#CJLOGoesMoog: Day Two

Today began bright-eyed and bushy-tailed, and ready to talk radio at the panel on Radical Radio. I was especially excited for this discussion, not only because I am a self-professed radio nerd, but one of the speakers was a college radio alumni of mine, Anna Friz, from back in the day at CITR 101.9fm in Vancouver. Along with co-presenter Jeff Kolar, they discussed the cross-disciplinary aspects of radio, as art, communications, and current transmission practice, highlighting the beauty found in the instability and somewhat randomness of the signal.

I really appreciated the theoretical concepts of radio as art, and recognizing that it happens in the moment, however long the duration may be. Sigh… Radio…

My afternoon consisted of another trip to the American Tobacco campus, the site of many things Moog, including the Modular Marketplace and Moog Pop Up Shop. The only comment I will make about this visit is that I may or may not have spent some money there, and I may or may not be figuring out how to bring something the shape of a Moog Sub Phatty synthesizer home.

Okay then, now that is out of the way, moving right along, let's talk music!

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My evening started out meditatively, watching sets by Alessandro Cortini and the lovely Grouper, at the Carolina Theatre. I thought this was a great pairing to be back to back at a festival. Their sets, and visuals, were very complimentary. The only annoying part of this night was the drunk Gary Numan fans sitting all around me, chatting loudly, and gesturing wildly with their arms. I was tempted to stay and watch Gary Numan, just to seek my revenge on them, but alas, I did not. I knew they wouldn't realize my efforts, but just accept them as drunk-speak. I feared they might accept me into their brethren of rude concert-goers.

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Instead of facing this potential future, I staged my own silent protest, and left the theatre to move onto greener pastures. By greener pastures, I mean more Chicago-house based experiences, heading next to The Pinhook, for Kyle Hall. Keeping the party alive, we headed next to The Armory to catch another Chi-Town native, The Black Madonna, laying down the law on the dance floor. I was stoked to experience The Black Madonna live, and have much respect for their steadfast politics— highlighted in their quote:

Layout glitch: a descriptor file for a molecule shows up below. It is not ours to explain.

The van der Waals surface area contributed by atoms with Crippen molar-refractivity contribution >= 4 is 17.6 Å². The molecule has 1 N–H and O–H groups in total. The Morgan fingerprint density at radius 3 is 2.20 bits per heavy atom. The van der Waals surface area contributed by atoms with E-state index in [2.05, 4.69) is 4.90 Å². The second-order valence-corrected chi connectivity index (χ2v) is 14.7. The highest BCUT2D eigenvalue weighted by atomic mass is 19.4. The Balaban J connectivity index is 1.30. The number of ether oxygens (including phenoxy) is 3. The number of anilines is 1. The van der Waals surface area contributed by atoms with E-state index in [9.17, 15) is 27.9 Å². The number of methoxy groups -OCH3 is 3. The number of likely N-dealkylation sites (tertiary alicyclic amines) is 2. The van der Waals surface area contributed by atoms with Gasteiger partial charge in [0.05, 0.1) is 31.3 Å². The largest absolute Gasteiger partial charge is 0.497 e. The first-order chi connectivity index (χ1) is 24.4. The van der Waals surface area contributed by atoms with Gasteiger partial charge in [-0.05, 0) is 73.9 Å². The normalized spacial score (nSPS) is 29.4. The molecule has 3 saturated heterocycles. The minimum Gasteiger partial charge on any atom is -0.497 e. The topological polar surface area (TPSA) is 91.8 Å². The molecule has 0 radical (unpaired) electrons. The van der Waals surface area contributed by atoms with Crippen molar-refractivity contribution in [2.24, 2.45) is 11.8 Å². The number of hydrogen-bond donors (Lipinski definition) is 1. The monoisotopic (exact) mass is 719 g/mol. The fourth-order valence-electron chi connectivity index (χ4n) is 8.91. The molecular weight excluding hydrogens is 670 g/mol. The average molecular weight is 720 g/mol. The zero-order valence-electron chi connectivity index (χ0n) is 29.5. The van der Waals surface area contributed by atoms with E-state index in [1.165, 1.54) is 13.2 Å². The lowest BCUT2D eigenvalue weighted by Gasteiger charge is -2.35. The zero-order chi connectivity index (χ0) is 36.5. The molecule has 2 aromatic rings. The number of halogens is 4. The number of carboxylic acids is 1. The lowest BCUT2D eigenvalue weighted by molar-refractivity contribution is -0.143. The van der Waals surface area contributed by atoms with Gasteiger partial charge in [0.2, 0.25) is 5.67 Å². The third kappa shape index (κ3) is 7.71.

Dance music needs riot grrrls.

Dance music needs Patti Smith.

It needs DJ Sprinkles.

Dance music needs some discomfort with its euphoria.

Dance music needs salt in its wounds.

Dance music needs women over the age of 40.

Dance needs breastfeeding DJs trying to get their kids to sleep before they have to play.

Dance needs cranky queers and teenagers who are really tired of this shit.

Dance music needs writers and critics and academics and historians.

Dance music needs poor people and people who don't have the right shoes to get into the club.

Dance music needs shirts without collars.

Dance music needs people who struggled all week.

Dance music needs people that had to come before midnight because they couldn't afford full admission.

Dance music does not need more of the status quo.

Needless to say, it was good way to end my evening. Until tomorrow, Moogfest!

Julie Matson is covering the 2016 edition of Moogfest happening in Durham, North Carolina, and also hosts Beyond The Black Rainbow where she puts back the experimental back into experimental music every Monday at 4pm ET. Read her conversation with Moogfest festival director Marisa Brickman, and keep it locked to CJLO On Air and online to hear more of Julie's tales from Durham. Click here to check out highlights from Day One of the festival.

Follow sights and sounds of our coverage on social media by following the hashtag #CJLOGoesMoog

(Photos courtesy of the author, used with permission)